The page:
Lunch at Aux Lyonnais was without a doubt one of the highlights of our visit to Paris. The food was really delicious - the great ambiance of the restaurant and impeccable service made it a wonderful dining experience. Another word about the service - from the moment we entered the restaurant, to the lunch service, and to when we asked for the check - it was faultless ! The staff were very professional, polite and courteous - best I've ever encountered in a restaurant. Can't wait to go back !

Thursday, February 13, 2014

Paris 2013 - Tour Eiffel

Our next stop in Paris was the other Parisienne icon  - Tour Eiffel. From the pictures you can already see that is is one of the most beautiful and majestic structures in the World. When you get up close - you will be even more surprised by its lightness and engineering ingenuity.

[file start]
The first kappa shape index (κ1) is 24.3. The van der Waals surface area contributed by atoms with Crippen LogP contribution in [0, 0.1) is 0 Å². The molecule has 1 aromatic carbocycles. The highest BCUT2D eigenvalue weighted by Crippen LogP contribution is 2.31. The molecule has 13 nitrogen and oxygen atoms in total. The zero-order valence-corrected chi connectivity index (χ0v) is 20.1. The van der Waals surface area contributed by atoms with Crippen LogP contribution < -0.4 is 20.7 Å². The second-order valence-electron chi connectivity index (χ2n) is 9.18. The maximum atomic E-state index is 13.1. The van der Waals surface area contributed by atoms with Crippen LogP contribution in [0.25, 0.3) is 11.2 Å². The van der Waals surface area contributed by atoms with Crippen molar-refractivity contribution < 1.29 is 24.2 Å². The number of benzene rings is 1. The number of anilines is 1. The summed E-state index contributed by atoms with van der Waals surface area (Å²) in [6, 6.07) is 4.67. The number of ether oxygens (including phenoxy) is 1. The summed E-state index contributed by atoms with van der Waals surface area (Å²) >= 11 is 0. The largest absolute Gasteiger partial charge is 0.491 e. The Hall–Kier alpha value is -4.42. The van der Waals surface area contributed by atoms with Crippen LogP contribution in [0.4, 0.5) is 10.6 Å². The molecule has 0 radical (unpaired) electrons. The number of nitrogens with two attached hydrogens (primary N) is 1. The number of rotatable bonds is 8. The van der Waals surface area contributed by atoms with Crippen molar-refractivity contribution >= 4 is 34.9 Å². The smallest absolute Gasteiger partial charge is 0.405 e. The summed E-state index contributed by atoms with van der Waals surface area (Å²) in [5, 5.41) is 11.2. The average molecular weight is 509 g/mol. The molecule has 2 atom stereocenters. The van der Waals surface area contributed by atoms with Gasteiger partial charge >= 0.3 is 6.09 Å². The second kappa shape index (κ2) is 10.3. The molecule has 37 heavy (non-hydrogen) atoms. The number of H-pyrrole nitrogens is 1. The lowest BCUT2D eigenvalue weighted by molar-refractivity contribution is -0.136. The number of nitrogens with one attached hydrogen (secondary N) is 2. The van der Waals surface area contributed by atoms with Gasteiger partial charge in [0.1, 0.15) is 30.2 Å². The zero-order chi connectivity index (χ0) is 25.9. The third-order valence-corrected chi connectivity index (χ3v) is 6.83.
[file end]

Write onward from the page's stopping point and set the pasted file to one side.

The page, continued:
The queue to get up the tower is always a few hours long. The better way to visit the Tower is to pre-book the time -  but even then there is still a queue to take the lifts as there are always lots of people who want to go up at the same time. We decided to take the stairs which is more arduous but at least you don't need to wait around.

The tower is located in the Western side of Paris - along the River Seine. It stands between the Champ de Mars - a large public garden, and the Jardins du Trocadéro across the River. From the top of the tower you can see large swaths of Paris which is a mainly a low-rise city with tall buildings confined to the newer business districts.

It is very difficult to take pictures of Tour Eiffel as it must be one of the most-photographed structures in the World. Every angle that you take seems to have been done before. In the end I just decided to go with the flow.

 

I was fascinated by the lightness and beauty of the structure. The steel frames looked so small and delicate even when up-close.